Twenty years ago I used to read "hard science fiction," I read a great deal of it, there was a bookshop in town devoted to it, but I have not ready any in more than a decade. At the time, I did not read fantasy, now when I look at the science fiction/fantasy section, my eyes skip over both.

I guess Robinson's "Mars" series might be considered hard sci fi, I liked the first two.

I read the first William Gibson book, liked it, never read another. There didn't seem a point to doing so. Is that book now considered ancient history?

Has science outraced literature, and the imagination?
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I may need a clue what is generally meant by the phrase "Hard Science Fiction." I tend to think in terms of Space Opera, Alternate History, and that sort of thing.


Hard sci fi is sci fi based on established or theoretical principles of science or actual scientific theories.

By the way, thanks for the suggestions everyone. I will need to go look for some of these.

Don't you just hate it when you've read every single book by your favorite authors? Then you just have to wait for him/her to write something else, or find another author who is kind of similar or who you also like but for different reasons.

Janet
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I guess Robinson's "Mars" series might be considered hard sci fi, I liked the first two.


I liked the first two, too, although I was kind of tired by the third one. I read them all back to back, though. Maybe I should have taken a little break.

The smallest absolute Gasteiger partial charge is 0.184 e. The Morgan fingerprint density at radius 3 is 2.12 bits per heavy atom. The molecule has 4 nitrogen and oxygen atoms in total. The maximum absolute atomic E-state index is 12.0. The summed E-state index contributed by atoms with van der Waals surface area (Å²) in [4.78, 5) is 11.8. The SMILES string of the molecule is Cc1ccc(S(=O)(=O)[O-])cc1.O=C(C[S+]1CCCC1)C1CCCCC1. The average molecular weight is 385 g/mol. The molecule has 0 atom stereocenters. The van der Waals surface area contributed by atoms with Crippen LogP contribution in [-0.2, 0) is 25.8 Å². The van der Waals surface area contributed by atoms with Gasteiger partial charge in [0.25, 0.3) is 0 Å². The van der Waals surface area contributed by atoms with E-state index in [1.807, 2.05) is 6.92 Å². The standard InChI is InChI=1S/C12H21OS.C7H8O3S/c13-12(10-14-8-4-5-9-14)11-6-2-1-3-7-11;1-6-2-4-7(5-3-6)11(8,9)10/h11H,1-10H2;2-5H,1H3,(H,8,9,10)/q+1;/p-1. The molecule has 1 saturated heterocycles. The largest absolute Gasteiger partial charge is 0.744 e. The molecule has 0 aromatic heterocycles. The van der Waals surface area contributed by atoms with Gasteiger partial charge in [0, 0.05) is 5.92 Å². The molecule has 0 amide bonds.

I like John Varley, too. I really liked "Steel Beach". I also remember reading the "Ophiuchi Hotline" years ago and I tried to find it recently and I think it must be out of print. Anyone else read that?

Janet
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Have you though about getting any science fiction magazines, like Asimov's or Analog. I've discovered some interesting authors that way.

Thuvia
<not sure if I suggested this before>
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Have you though about getting any science fiction magazines, like Asimov's or Analog. I've discovered some interesting authors that way.


Yeah, I actually get Asimov's. I discovered Catherine Asaro that way.

(Ok, she's not exactly hard SF, but I still like her).

Janet
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That's how I discovered Kage Baker. The Company stories are an interesting premise.

Thuvia
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I like Kage Baker's Company stories, too!! There was one just in the last couple of months I liked a lot--can't recall the title.

Unfortunately, in a recent decluttering purge, I got rid of several issues that had piled up.